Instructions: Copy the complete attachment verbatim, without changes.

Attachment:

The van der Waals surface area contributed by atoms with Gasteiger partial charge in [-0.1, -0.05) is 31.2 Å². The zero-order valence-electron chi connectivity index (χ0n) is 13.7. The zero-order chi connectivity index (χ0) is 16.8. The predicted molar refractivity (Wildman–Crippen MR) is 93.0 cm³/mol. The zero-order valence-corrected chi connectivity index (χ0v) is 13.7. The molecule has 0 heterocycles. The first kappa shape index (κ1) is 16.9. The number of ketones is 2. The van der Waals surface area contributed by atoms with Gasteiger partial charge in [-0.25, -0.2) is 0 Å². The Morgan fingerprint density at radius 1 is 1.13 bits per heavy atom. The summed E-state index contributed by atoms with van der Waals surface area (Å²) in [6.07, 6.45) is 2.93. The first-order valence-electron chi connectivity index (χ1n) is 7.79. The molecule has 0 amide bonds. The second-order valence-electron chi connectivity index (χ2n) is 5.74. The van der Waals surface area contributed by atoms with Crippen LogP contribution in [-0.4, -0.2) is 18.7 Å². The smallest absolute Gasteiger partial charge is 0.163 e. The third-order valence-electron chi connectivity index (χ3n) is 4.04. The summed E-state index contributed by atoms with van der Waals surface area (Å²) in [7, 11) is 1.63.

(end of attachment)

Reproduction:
The van der Waals surface area contributed by atoms with Gasteiger partial charge in [-0.1, -0.05) is 31.2 Å². The zero-order valence-electron chi connectivity index (χ0n) is 13.7. The zero-order chi connectivity index (χ0) is 16.8. The predicted molar refractivity (Wildman–Crippen MR) is 93.0 cm³/mol. The zero-order valence-corrected chi connectivity index (χ0v) is 13.7. The molecule has 0 heterocycles. The first kappa shape index (κ1) is 16.9. The number of ketones is 2. The van der Waals surface area contributed by atoms with Gasteiger partial charge in [-0.25, -0.2) is 0 Å². The Morgan fingerprint density at radius 1 is 1.13 bits per heavy atom. The summed E-state index contributed by atoms with van der Waals surface area (Å²) in [6.07, 6.45) is 2.93. The first-order valence-electron chi connectivity index (χ1n) is 7.79. The molecule has 0 amide bonds. The second-order valence-electron chi connectivity index (χ2n) is 5.74. The van der Waals surface area contributed by atoms with Crippen LogP contribution in [-0.4, -0.2) is 18.7 Å². The smallest absolute Gasteiger partial charge is 0.163 e. The third-order valence-electron chi connectivity index (χ3n) is 4.04. The summed E-state index contributed by atoms with van der Waals surface area (Å²) in [7, 11) is 1.63.